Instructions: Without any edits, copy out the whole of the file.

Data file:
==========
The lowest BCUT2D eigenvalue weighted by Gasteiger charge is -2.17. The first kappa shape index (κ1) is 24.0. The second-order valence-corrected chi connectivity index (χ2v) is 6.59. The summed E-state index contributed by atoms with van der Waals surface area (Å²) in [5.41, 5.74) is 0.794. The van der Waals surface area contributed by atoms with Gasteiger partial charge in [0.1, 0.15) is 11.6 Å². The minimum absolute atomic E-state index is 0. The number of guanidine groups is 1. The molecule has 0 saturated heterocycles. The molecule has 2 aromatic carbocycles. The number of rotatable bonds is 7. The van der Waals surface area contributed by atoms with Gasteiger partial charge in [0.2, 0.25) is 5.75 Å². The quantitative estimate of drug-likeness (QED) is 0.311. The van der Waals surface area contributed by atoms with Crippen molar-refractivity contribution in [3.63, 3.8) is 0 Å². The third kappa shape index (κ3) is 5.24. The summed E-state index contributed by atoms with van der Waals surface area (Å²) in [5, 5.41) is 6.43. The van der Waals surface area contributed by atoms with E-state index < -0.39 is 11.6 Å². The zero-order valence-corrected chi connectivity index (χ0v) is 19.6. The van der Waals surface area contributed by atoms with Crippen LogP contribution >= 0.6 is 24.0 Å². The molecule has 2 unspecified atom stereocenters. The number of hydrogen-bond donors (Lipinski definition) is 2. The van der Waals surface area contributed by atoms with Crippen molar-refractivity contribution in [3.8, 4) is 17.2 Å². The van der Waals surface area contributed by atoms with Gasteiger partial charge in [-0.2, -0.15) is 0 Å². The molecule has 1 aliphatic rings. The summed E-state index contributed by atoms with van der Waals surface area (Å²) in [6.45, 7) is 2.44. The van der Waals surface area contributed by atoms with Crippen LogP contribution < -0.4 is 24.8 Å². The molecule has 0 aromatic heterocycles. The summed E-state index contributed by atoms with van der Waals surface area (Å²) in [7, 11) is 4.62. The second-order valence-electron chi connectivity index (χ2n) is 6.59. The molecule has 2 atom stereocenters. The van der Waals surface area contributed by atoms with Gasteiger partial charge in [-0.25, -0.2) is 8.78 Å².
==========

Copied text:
The lowest BCUT2D eigenvalue weighted by Gasteiger charge is -2.17. The first kappa shape index (κ1) is 24.0. The second-order valence-corrected chi connectivity index (χ2v) is 6.59. The summed E-state index contributed by atoms with van der Waals surface area (Å²) in [5.41, 5.74) is 0.794. The van der Waals surface area contributed by atoms with Gasteiger partial charge in [0.1, 0.15) is 11.6 Å². The minimum absolute atomic E-state index is 0. The number of guanidine groups is 1. The molecule has 0 saturated heterocycles. The molecule has 2 aromatic carbocycles. The number of rotatable bonds is 7. The van der Waals surface area contributed by atoms with Gasteiger partial charge in [0.2, 0.25) is 5.75 Å². The quantitative estimate of drug-likeness (QED) is 0.311. The van der Waals surface area contributed by atoms with Crippen molar-refractivity contribution in [3.63, 3.8) is 0 Å². The third kappa shape index (κ3) is 5.24. The summed E-state index contributed by atoms with van der Waals surface area (Å²) in [5, 5.41) is 6.43. The van der Waals surface area contributed by atoms with E-state index < -0.39 is 11.6 Å². The zero-order valence-corrected chi connectivity index (χ0v) is 19.6. The van der Waals surface area contributed by atoms with Crippen LogP contribution >= 0.6 is 24.0 Å². The molecule has 2 unspecified atom stereocenters. The number of hydrogen-bond donors (Lipinski definition) is 2. The van der Waals surface area contributed by atoms with Crippen molar-refractivity contribution in [3.8, 4) is 17.2 Å². The van der Waals surface area contributed by atoms with Gasteiger partial charge in [-0.2, -0.15) is 0 Å². The molecule has 1 aliphatic rings. The summed E-state index contributed by atoms with van der Waals surface area (Å²) in [6.45, 7) is 2.44. The van der Waals surface area contributed by atoms with Crippen LogP contribution < -0.4 is 24.8 Å². The molecule has 0 aromatic heterocycles. The summed E-state index contributed by atoms with van der Waals surface area (Å²) in [7, 11) is 4.62. The second-order valence-electron chi connectivity index (χ2n) is 6.59. The molecule has 2 atom stereocenters. The van der Waals surface area contributed by atoms with Gasteiger partial charge in [-0.25, -0.2) is 8.78 Å².